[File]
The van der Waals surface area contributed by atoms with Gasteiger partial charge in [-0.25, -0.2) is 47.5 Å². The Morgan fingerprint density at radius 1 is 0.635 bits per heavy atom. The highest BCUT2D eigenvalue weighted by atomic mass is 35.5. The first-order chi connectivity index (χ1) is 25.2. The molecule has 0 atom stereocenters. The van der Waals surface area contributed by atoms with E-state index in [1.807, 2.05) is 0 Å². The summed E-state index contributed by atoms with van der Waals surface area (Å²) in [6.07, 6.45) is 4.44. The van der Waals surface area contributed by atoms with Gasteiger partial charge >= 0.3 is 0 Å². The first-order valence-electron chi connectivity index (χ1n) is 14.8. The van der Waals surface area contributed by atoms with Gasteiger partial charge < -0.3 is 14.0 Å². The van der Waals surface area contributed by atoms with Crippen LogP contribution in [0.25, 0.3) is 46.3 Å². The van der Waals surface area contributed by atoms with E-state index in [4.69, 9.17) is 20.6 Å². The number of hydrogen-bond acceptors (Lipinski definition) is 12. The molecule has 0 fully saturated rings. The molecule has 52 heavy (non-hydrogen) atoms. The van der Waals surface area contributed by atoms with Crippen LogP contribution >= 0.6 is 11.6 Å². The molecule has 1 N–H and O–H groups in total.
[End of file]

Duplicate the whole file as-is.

The van der Waals surface area contributed by atoms with Gasteiger partial charge in [-0.25, -0.2) is 47.5 Å². The Morgan fingerprint density at radius 1 is 0.635 bits per heavy atom. The highest BCUT2D eigenvalue weighted by atomic mass is 35.5. The first-order chi connectivity index (χ1) is 25.2. The molecule has 0 atom stereocenters. The van der Waals surface area contributed by atoms with E-state index in [1.807, 2.05) is 0 Å². The summed E-state index contributed by atoms with van der Waals surface area (Å²) in [6.07, 6.45) is 4.44. The van der Waals surface area contributed by atoms with Gasteiger partial charge >= 0.3 is 0 Å². The first-order valence-electron chi connectivity index (χ1n) is 14.8. The van der Waals surface area contributed by atoms with Gasteiger partial charge < -0.3 is 14.0 Å². The van der Waals surface area contributed by atoms with Crippen LogP contribution in [0.25, 0.3) is 46.3 Å². The van der Waals surface area contributed by atoms with E-state index in [4.69, 9.17) is 20.6 Å². The number of hydrogen-bond acceptors (Lipinski definition) is 12. The molecule has 0 fully saturated rings. The molecule has 52 heavy (non-hydrogen) atoms. The van der Waals surface area contributed by atoms with Crippen LogP contribution >= 0.6 is 11.6 Å². The molecule has 1 N–H and O–H groups in total.